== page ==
Calleja v. Ring

Filing 22

MEMORANDUM AND ORDER: IT IS HEREBY ORDERED that the petition of Javier Pena Calleja for a writ of habeas corpus pursuant to 28 U.S.C. § 2254 is DENIED. A separate Judgment shall accompany this Memorandum and Order. Signed by District Judge Audrey G. Fleissig on August 20, 2015. (BRP)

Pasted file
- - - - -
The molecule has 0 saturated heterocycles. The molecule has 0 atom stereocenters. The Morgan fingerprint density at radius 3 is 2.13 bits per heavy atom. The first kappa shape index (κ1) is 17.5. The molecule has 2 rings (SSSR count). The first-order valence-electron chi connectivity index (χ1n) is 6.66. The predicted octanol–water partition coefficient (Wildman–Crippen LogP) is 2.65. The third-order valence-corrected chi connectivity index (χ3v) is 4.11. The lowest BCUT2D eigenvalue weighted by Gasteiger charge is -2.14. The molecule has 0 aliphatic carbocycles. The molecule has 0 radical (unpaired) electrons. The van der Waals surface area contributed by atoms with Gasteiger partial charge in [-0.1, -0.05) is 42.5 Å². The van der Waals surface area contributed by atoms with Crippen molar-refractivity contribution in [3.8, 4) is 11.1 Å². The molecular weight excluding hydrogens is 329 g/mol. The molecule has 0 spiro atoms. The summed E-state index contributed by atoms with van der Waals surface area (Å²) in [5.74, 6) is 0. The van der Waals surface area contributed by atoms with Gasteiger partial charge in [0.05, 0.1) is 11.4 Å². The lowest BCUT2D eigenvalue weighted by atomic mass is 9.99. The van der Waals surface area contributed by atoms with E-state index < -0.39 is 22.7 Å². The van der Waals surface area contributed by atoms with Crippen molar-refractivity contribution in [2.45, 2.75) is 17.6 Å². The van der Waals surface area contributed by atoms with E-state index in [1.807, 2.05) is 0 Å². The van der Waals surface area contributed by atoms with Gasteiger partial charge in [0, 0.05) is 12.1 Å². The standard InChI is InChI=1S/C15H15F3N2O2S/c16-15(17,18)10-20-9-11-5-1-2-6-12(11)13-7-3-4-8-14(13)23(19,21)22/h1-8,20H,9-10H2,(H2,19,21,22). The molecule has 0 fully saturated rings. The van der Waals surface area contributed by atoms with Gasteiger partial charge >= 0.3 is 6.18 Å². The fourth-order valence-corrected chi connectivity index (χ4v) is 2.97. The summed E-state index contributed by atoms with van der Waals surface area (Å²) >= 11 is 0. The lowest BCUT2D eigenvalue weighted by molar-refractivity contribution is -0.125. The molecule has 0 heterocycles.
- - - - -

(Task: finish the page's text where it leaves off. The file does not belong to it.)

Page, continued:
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UNITED STATES DISTRICT COURT THE EASTERN DISTRICT OF MISSOURI EASTERN DIVISION JAVIER PENA CALLEJA, Petitioner, v. MELISSA RING, Respondent. ) ) ) ) ) ) ) ) ) Case No. 4:12CV01433 AGF MEMORANDUM AND ORDER This matter is before the Court on the petition of Javier Pena Calleja for a writ of habeas corpus pursuant to 28 U.S.C. § 2254, seeking an order of deportation by the United States Department of Justice. Petitioner is currently civilly committed to the custody of the Missouri Department of Mental Health’s Sex Offenders Rehabilitation and Treatment Services (“SORTS”) program, within the Fulton State Hospital in Fulton, Missouri, pursuant to the judgment of the Circuit Court of St. Louis County. For the reasons set forth below, the petition shall be denied. BACKGROUND On March 29, 2004, Petitioner was convicted in Missouri state court of statutory sodomy and sentenced to five years’ imprisonment. He was discharged from the jurisdiction of the Missouri Department of Corrections effective October 13, 2008. Petitioner apparently was thereafter detained pending civil commitment proceedings, pursuant to Missouri’s Sexually Violent Predator Act (“MSVPA”), Mo. Rev. Stat. §§ 632.480-632.513. On December 1, 2009, an immigration judge of the Immigration Court of United States Department of Justice issued an Order ordering Petitioner removed from the United States to Mexico. See Pena-Calleja v. Blake, 4:11-CV-755FRB, Doc. No. 1-1, at 22. This is Petitioner’s third attempt to obtain federal habeas relief from this court based on the December 1, 2009 Order of Removal. First, on June 28, 2010, while confined at the St. Genevieve, Missouri, County Jail, awaiting trial on whether he would be civilly adjudicated to be a sexually violent predator under the MSVPA, Petitioner brought a 28 U.S.C. § 2241 habeas corpus action in this court, seeking his immediate removal from the United States, based on the December 1, 2009 Order of Removal. Petitioner claimed that the State of Missouri could not detain him for civil proceedings because he was subject to a federal Order of Removal. On August 25, 2010, the Hon. Stephen N. Limbaugh, Jr. dismissed Petitioner’s action, holding, Petitioner does not have a constitutional right to be removed from the United States. Petitioner is not exempt from civil commitment proceedings in the State of Missouri simply because he is not a citizen of the United States. And petitioner does not have a legal right to enforce an order of an Immigration Judge in this Court . . . Finally, petitioner has not made a substantial showing of the denial of a constitutional right. Pena Calleja v. Stolzer, No. 4:10-CV-1158 FRB, 2010 WL 3362596, at *1 (E.D. Mo. Aug. 25, 2010) (“Pena Calleja I”). The Court concluded that Petitioner was not in custody in violation of the Constitution or laws or treaties of the United States, and so was not entitled to federal habeas relief. Id. 2 Meanwhile, on July 7, 2010, Plaintiff was found by a jury to be a sexually violent predator, under state law, and was civilly committed to SORTS. On April 25, 2011, Petitioner filed an action in this court under § 2254, claiming that his civil commitment by Missouri was illegal in light of the federal Order of Removal, which should have taken precedence. Pena-Calleja v. Blake, 4:11-CV-755-FRB, 2011 WL 2619632 (E.D. Mo.) (Pena Calleja II). By order dated July 1, 2011, the court held that the doctrines of res judicata and collateral estoppel barred the action. The Court further held that habeas relief was barred “for all the reasons the Court stated in [Pena-Calleja I].” Id. at *1. On October 21, 2011, the Eighth Circuit Court of Appeals denied Petitioner’s application for a certificate of appealability. On April 3, 2012, the Missouri Court of Appeals affirmed the July 7, 2010 judgment against Petitioner in the civil commitment case, rejecting Petitioner’s only argument on appeal, namely, that the probate court erred in granting the state’s motion in limine to exclude evidence of Petitioner’s immigration status and any order of deportation. In re Calleja, 360 S.W.3d 801, 803 (Mo. Ct. App. 2011). Petitioner filed the present action on August 6, 2012. He claims that he should be released from his commitment at SORTS and deported to Mexico because he is a Mexican citizen who is in the United States illegally and was ordered removed from the United States; the State of Missouri is wrongfully ignoring federal law by refusing to honor the December 2009 removal order; and he already served his criminal sentence for the sodomy conviction. In addition, Petitioner claims that he received ineffective assistance of trial counsel in the sodomy case, because counsel told Petitioner he would 3 be deported after he completed his sentence for the sodomy conviction and did not advise Petitioner of any potential collateral consequences of his conviction – namely, a sexually violent predator commitment. Respondent argues that all of Petitioner’s claims are barred by the Antiterrorism and Effective Death Penalty Act of 1996 (“AEDPA”), 28 U.S.C. § 2244(b)(3)(A), which provides, “Before a second or successive application permitted by this section is filed in the district court, the applicant shall move in the appropriate court of appeals for an order authorizing the district court to consider the application.” Respondent argues that the current petition is “successive” because all of Petitioner’s claims were or could have been raised in Pena Calleja I and/or Pena Calleja II. DISCUSSION (AEDPA), 28 U.S.C. § 2244(b), imposes three requirements on second or successive habeas petitions. First, any claim “that was presented in a prior application shall be dismissed.” Id. at § 2244(b)(1). If a claim was not already adjudicated, § 2244(b)(2) requires its dismissal unless it relies on “a new and retroactive rule of constitutional law or new facts showing a high probability of actual innocence.” Gonzalez v. Crosby, 545 U.S. 524, 530 (2005). Finally, before filing a second or successive petition in district court, a habeas applicant must receive an order authorizing it from the court of appeals. Id. at § 2244(b)(3). United States v. Lee, ___ F. 3d ___, 2015 WL 4173773, at *2 (8th Cir. July 13, 2015). Here it is clear that Petitioner’s claims regarding his entitlement, based on the 2009 Order of Removal, to immediate release from civil confinement (and deportation to Mexico) have been ruled on by this court in Pena Calleja II, and the Eighth Circuit Court of Appeals denied issuing a certificate of appealability. Accordingly those claims are 4 dismissed. Moreover, Petitioner has not shown that he has met the precertification requirement of § 2244(b)(3). Petitioner’s ineffective assistance of counsel claim relates to a different state court judgment than the one underlying his present confinement. This claim relates to the 2004 state court conviction for sodomy, and as such is clearly time-barred by the one-year statute of limitations for actions under § 2254. In sum, the Court concludes that Petitioner is not entitled to federal habeas relief. Furthermore, the Court does not believe that reasonable jurists might find the Court’s assessment of Petitioner’s claims for habeas relief debatable or wrong, for purposes of issuing a Certificate of Appealability under 28 U.S.C. § 2254(d)(2). See Miller-El v. Cockrell, 537 U.S. 322, 338 (2003) (standard for issuing a Certificate of Appealability) (quoting Slack v. McDaniel, 529 U.S. 473, 484 (2000)). CONCLUSION Accordingly, IT IS HEREBY ORDERED that the petition of Javier Pena Calleja for a writ of habeas corpus pursuant to 28 U.S.C. § 2254 is DENIED. A separate Judgment shall accompany this Memorandum and Order. _________________________________ AUDREY G. FLEISSIG UNITED STATES DISTRICT JUDGE Dated this 20th day of August, 2015. 5